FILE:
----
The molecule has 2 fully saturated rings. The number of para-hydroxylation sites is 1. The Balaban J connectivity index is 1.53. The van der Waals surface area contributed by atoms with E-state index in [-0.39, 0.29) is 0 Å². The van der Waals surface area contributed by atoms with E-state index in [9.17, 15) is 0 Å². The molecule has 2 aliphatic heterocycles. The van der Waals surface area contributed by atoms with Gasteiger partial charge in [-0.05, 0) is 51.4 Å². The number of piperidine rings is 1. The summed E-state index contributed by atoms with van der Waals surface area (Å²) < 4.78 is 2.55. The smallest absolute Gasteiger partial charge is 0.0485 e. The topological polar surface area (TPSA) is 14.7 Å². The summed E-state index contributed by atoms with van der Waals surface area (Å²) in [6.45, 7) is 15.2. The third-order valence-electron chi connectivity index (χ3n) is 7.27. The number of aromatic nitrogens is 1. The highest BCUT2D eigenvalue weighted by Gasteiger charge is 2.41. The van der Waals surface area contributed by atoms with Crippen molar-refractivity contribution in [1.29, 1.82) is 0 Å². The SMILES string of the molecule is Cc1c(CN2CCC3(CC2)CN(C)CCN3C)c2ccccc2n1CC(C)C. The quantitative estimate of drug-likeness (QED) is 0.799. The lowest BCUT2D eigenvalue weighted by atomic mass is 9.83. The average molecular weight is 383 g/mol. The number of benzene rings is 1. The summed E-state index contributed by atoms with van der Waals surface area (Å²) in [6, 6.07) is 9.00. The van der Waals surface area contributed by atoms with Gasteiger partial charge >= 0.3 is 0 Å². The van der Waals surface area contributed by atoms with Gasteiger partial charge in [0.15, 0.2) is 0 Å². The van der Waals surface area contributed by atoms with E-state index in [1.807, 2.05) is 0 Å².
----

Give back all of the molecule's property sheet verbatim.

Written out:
The molecule has 2 fully saturated rings. The number of para-hydroxylation sites is 1. The Balaban J connectivity index is 1.53. The van der Waals surface area contributed by atoms with E-state index in [-0.39, 0.29) is 0 Å². The van der Waals surface area contributed by atoms with E-state index in [9.17, 15) is 0 Å². The molecule has 2 aliphatic heterocycles. The van der Waals surface area contributed by atoms with Gasteiger partial charge in [-0.05, 0) is 51.4 Å². The number of piperidine rings is 1. The summed E-state index contributed by atoms with van der Waals surface area (Å²) < 4.78 is 2.55. The smallest absolute Gasteiger partial charge is 0.0485 e. The topological polar surface area (TPSA) is 14.7 Å². The summed E-state index contributed by atoms with van der Waals surface area (Å²) in [6.45, 7) is 15.2. The third-order valence-electron chi connectivity index (χ3n) is 7.27. The number of aromatic nitrogens is 1. The highest BCUT2D eigenvalue weighted by Gasteiger charge is 2.41. The van der Waals surface area contributed by atoms with Crippen molar-refractivity contribution in [1.29, 1.82) is 0 Å². The SMILES string of the molecule is Cc1c(CN2CCC3(CC2)CN(C)CCN3C)c2ccccc2n1CC(C)C. The quantitative estimate of drug-likeness (QED) is 0.799. The lowest BCUT2D eigenvalue weighted by atomic mass is 9.83. The average molecular weight is 383 g/mol. The number of benzene rings is 1. The summed E-state index contributed by atoms with van der Waals surface area (Å²) in [6, 6.07) is 9.00. The van der Waals surface area contributed by atoms with Gasteiger partial charge >= 0.3 is 0 Å². The van der Waals surface area contributed by atoms with Gasteiger partial charge in [0.15, 0.2) is 0 Å². The van der Waals surface area contributed by atoms with E-state index in [1.807, 2.05) is 0 Å².